Sustainable Development and Engineering Technology
According to United Nations, “2016 presents an unprecedented opportunity to bring the countries and citizens of the world together to embark on a new path to improve the lives of people everywhere. Countries have adopted a new sustainable development agenda and global agreement on climate change.” There are different definitions of sustainable development but according to Geir B. Asheim “Sustainability is defined as a requirement of our generation to manage the resource base such that the average quality of life that we ensure ourselves can potentially be shared by all future generations…. Development is sustainable if it involves a non-decreasing average quality of life.”
To achieve sustainable development, United Nations adopted 17 development goals. In particular, Sustainable Development Goal 7 is to “ensure access to affordable, reliable, sustainable and modern energy for all”. Sustainable Development Goal 13 is to “take urgent action to combat climate change and its impacts” while Sustainable Development Goal 12 aims to “ensure sustainable consumption and production patterns.”
In alignment with such noble goals, the Center for Urban Agriculture and Sustainability (CUAS) at our university brings together students from various disciplines and educates them on sustainability in an urban environment, teaches them about renewable energy sources and associated technologies, provides opportunities to students to produce goods and food in a sustainable manner, and engages them in community service. Our university’s community garden and community gardens of our local partners are used by students to contribute towards achieving UN Sustainable Goals 7, 12 and 13.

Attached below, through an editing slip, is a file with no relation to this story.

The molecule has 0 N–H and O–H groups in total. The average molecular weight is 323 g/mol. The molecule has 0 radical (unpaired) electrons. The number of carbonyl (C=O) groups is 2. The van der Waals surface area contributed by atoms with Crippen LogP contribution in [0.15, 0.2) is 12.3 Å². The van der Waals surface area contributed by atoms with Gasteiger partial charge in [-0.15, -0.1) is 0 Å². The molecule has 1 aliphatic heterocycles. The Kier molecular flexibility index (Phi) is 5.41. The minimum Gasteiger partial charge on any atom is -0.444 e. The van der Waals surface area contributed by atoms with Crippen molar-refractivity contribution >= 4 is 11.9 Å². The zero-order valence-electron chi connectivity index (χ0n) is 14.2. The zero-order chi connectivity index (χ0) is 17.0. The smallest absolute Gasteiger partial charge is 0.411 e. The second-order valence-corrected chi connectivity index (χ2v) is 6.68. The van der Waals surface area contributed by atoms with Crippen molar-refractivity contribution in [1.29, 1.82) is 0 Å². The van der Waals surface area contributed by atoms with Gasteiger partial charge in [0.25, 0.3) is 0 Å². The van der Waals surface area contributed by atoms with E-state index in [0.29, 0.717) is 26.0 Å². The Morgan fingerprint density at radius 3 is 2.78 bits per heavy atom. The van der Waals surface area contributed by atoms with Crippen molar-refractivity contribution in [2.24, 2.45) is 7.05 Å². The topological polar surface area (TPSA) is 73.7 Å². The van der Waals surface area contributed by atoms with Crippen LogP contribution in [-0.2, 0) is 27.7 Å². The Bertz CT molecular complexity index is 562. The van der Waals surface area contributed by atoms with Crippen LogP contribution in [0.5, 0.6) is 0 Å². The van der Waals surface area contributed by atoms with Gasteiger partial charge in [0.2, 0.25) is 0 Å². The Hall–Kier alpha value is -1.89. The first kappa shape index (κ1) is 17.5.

In this paper, the focus is on the use of technologies to achieve sustainable development. Students from our engineering technology department developed systems to harvest solar and wind energies, and used such energy to power a computer controlled system which automatically irrigates the university’s garden based on soil water needs. The design of the solar and wind energy collection systems, instrumentation, wireless data transfer, and automation mechanisms will be presented. Since such work was carried out as part of engineering technology students’ senior capstone project, lessons on project management, budget and schedule development, teamwork, and technical communication will also be presented. Biology students from our Natural Sciences department have primary responsibility for the types of vegetables and other crops to be produced by the garden and manage its day to day operation. A student of Social Work from the College of Public Service did research on the impact of the community garden on those served by the garden. This particular garden was part of a collaborative program to feed homeless in our city. Since this work required involvement and interaction with students from other disciplines, lessons learned by implementing this project and having students from multiple departments being responsible for its final outcome will also be discussed.
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